Why You Should Pour Warm Pan Drippings Over Steak Right Before Serving

When it comes to searing meat, the leftovers are the best part. And by leftovers, we mean the residual browned bits stuck to the pan. These crispy fragments are an explosion of flavor when deglazed and whisked into a thick gravy or sauce. In fact, without it, you wouldn't have some of the ultimate comfort food staples like beef stroganoff, chicken marsala, Salisbury steak, and much more. 

But when it comes to debating chicken versus beef, beef tends to lend a tastier pan dripping thanks to red meat having higher saturated fat compared to other cuts (via Taste Inc.). And it's no secret that a cast iron steak can provide the perfect opportunity to achieve that golden-crusted sear on each side while holding onto all those delectable drippings. However, letting your meat rest versus cutting into it straight from the skillet is a big indicator of whether those natural beefy flavors will remain within the steak.

According to Steak School, this resting period gives the internal juices time to redistribute and thicken, which keeps them intact when slicing into it and yields a more flavorful steak. But when hungry enough, the waiting period feels like forever. There's got to be a savvy shortcut.

This brings back the sizzle

While waiting for your steak to rest can feel like an eternity, if you're short on time, there's a shortcut that won't sacrifice flavor. According to Serious Eats, all it takes is saving the pan drippings, and reheating them just before serving. This method works whether you decide to rest your meat or not. Simply place the pan drippings in a pot and heat until they're so hot that they begin to smoke, then simply pour directly on top of your steak, or add to a gravy boat or heated pitcher for serving alongside.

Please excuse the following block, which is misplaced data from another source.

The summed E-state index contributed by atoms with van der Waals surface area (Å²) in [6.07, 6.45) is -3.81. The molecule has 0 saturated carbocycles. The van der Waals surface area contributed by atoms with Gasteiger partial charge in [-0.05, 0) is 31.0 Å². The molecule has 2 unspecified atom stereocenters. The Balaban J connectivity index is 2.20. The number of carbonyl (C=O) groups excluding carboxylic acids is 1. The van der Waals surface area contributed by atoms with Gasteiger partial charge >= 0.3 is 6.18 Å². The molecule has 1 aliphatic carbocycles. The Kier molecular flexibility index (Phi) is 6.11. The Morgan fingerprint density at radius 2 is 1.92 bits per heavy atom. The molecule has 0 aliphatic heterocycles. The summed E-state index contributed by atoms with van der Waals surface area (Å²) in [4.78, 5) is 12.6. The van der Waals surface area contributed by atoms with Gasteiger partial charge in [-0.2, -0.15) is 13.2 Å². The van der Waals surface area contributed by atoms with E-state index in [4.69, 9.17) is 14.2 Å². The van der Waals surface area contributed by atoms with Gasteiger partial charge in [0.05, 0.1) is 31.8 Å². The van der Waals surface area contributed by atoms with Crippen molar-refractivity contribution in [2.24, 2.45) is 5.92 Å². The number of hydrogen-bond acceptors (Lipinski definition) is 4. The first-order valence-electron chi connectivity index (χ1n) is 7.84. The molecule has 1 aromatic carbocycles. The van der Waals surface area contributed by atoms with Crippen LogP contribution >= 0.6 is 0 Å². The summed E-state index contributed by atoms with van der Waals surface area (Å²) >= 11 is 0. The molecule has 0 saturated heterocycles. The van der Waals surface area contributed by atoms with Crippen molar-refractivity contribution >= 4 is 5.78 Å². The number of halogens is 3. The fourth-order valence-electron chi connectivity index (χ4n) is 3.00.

This will not only make your steak sizzle all over again, giving the exterior another chance to crisp up, but it won't cook the interior like you would when basting. The steak stays perfectly cooked while the flavor is enhanced — a win-win. In fact, you can amp up the flavor even more by adding aromatics to your pan drippings. When heating them up, things like fresh or dried herbs will infuse the sauce.

If you're big on letting your meat rest, this will add even more flavor while still keeping those juices intact. If you decide to skip the resting method, this will bring those juices that were released back into the picture. Overall, eHow states that this method will prevent any unwanted dryness in your protein.

Save it for other uses

Got some pan drippings left over? Because it's practically liquid gold, it's smart to save it for future uses. According to The Kitchn, all you have to do is transfer the hot liquid into a glass container and chill it in the fridge until solidified, as it's good to use for up to one week. Not only can you serve it with meat, but there are so many other great uses. From greasing a baking dish, roasting vegetables, and caramelizing onions, to using it in your scrambled eggs, and even coating cubed bread to make your own croutons, fat is flavor, and infused fat is even better.

Furthermore, Cooking Manager mentions some other unconventional ways to sneak in pan drippings that may take you by surprise and delight your taste buds. You can add a dollop into the base of a soup, stew, chili, or casserole, the boiling water for cooking up rice or pasta, your mashed potato mixture, a hearty pasta sauce, the dressing of your chicken salad, your go-to quiche, or even burger patties using your ground-up meat of choice. The options are truly endless, and the flavor pan drippings offer is divine.